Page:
IF there's any doubt that international mutual funds - especially funds geared to Europe - are still winning the attention of investors, just ask officials of the Pioneer Group, based in Boston. Pioneer, with assets under management of about $6.4 billion, has some 12 funds. Add a 13th: The Pioneer Europe Fund just sailed into orbit April 1, and now has assets of more than $3 million.
But Pioneer's Europe Fund is not just another international fund geared to that continent's expanding economy, as members of the Common Market prepare for economic integration in 1992. Rather, it will have separate fund managers based in Europe, who will manage that portion of the total portfolio linked to their respective country or region.
The ultimate investment decisions, of course, will be made at Pioneer's headquarters in Boston, says Norman Kurland, Pioneer's international portfolio manager. ``But what we've done is go directly to Europe to seek out the best European equity managers we can find,'' Mr. Kurland says.
Pioneer officials concede that this may seem an inauspicious moment to launch a new international fund, since so many overseas funds started up during the past several years.
More important, international funds traditionally do best when the United States dollar is in decline and overseas stock markets are on the upswing - thus allowing foreign holdings to be more valuable in dollar terms. That occurred in the period between 1985 and 1988. During those years international equity funds substantially outperformed the Standard & Poor's 500 stock index.
Today, the situation is reversed. The dollar is on the rise against European currencies, which makes foreign holdings less valuable in dollar terms. But Pioneer officials say there is a clear way to invest in European equities and still offset the currency differential: According to Mr. Kurland, his European portfolio managers will stress companies that are ``dollar earners'' - European companies that generate sales from North America or sell goods and services to the US.
``From a marketing point of view, we're probably somewhat late in starting this fund,'' laughs John Mulhall, a vice president for marketing with Pioneer. ``But from an investing standpoint, this is a good time,'' in terms of the ability of fund managers to seek out European firms that are dollar earners.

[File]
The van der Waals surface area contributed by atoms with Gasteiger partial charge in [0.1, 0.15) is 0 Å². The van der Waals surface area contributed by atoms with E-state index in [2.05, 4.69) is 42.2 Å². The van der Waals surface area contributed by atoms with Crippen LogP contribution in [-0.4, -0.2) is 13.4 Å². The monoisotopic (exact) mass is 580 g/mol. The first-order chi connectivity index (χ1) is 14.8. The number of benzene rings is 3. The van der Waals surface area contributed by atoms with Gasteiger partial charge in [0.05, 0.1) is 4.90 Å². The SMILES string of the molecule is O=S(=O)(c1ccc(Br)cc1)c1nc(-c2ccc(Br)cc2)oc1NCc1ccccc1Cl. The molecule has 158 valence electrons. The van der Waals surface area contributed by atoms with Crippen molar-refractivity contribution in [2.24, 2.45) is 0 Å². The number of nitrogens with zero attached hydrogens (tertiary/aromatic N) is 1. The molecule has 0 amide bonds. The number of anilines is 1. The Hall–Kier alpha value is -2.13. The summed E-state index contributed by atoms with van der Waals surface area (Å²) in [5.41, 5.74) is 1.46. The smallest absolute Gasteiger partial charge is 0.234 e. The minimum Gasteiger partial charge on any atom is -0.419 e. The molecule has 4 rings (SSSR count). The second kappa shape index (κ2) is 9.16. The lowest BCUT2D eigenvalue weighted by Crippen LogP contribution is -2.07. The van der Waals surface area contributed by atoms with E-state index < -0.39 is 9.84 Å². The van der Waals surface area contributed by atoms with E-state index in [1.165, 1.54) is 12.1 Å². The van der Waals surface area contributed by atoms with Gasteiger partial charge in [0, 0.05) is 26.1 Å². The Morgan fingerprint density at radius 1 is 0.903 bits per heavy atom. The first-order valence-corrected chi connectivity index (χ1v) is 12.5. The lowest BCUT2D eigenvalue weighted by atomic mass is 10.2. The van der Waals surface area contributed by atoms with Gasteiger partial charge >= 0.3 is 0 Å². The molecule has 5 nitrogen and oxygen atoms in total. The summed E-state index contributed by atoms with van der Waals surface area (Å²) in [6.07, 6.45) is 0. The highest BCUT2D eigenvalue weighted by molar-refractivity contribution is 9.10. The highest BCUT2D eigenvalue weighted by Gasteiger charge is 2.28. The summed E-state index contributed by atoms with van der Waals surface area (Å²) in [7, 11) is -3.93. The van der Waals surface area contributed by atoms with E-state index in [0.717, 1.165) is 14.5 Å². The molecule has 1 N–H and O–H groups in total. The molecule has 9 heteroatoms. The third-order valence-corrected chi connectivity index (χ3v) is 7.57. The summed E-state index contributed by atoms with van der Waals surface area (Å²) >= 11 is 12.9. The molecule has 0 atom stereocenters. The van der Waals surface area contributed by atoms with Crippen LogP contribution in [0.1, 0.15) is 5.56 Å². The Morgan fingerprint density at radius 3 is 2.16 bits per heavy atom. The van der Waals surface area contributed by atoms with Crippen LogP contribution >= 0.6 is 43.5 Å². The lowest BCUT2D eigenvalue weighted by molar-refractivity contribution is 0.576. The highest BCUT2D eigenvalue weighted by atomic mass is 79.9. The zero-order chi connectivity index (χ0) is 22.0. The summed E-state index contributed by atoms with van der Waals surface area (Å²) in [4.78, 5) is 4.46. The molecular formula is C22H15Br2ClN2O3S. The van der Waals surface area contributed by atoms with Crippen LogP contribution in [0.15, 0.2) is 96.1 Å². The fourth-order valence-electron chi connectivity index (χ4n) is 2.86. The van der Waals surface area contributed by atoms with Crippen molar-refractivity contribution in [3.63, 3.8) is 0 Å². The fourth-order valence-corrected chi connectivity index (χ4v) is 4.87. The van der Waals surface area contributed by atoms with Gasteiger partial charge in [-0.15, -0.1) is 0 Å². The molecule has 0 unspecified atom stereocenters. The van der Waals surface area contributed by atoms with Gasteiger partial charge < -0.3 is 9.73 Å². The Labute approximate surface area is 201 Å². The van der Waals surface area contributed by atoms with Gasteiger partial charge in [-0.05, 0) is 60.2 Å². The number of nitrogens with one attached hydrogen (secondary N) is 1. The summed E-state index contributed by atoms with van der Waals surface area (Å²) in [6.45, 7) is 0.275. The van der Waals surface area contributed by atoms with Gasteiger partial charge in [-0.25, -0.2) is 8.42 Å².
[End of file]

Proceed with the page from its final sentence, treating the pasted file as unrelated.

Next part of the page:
In terms of sales, ``international funds continue to do quite well,'' says Betty Hart, an official of the Investment Company Institute (ICI), a trade group in Washington. ``International funds were strong sellers this past year. And that's still occurring through the first part of this year.''
Whether the European funds will prove to be strong performers during 1991 remains to be seen, given the rising dollar. Not all European funds are open-ended mutual funds. Closed-end funds, which are usually single-country funds, trade on exchanges. International equity funds, such as Pioneer's Europe Fund, buy only equities abroad; global funds, such as the Templeton Growth Fund, have a portfolio that includes US stocks as well as overseas issues.
The Pioneer Europe Fund requires a minimum $1,000 investment. There is an up-front sales charge of 5.75 percent; annual management fees are capped at 2 percent.
According to Kurland, some 70 percent of the fund's assets will be allocated for investment by Pioneer's European investment advisers. A small cash position will be maintained for transaction purposes.
Overseas investment advisers will be located in the six countries targeted by the fund: Britain, Germany, Spain, France, Italy, and the Netherlands.
Alex Elfers, who is senior fund manager with Bank Mees & Hope NV, (BMH) in Amsterdam, says that his Dutch staff is already studying some 110 Dutch stocks for possible inclusion in the Europe Fund, although only a dozen or so will be in the portfolio at any one time.
Kurland notes that in deciding which European companies to include, he must balance off currency differentials with long-term economic growth. He says that the dollar will go up only another 5 to 7 percent against European currencies, such as the German mark.
Meanwhile, prospects for long-term growth in Europe are considerable, he says. Based on price/earnings ratios, European stocks are cheaper than US stocks; moreover, he believes that European interest rates show some signs of easing, which could fuel that continent's markets later this year.
For equities, Kurland likes Spain best (``fastest growth in Europe''), followed by Britain, the Netherlands, and France, and then Germany and Italy. German companies, he believes, are currently expensive, relative to other European issues.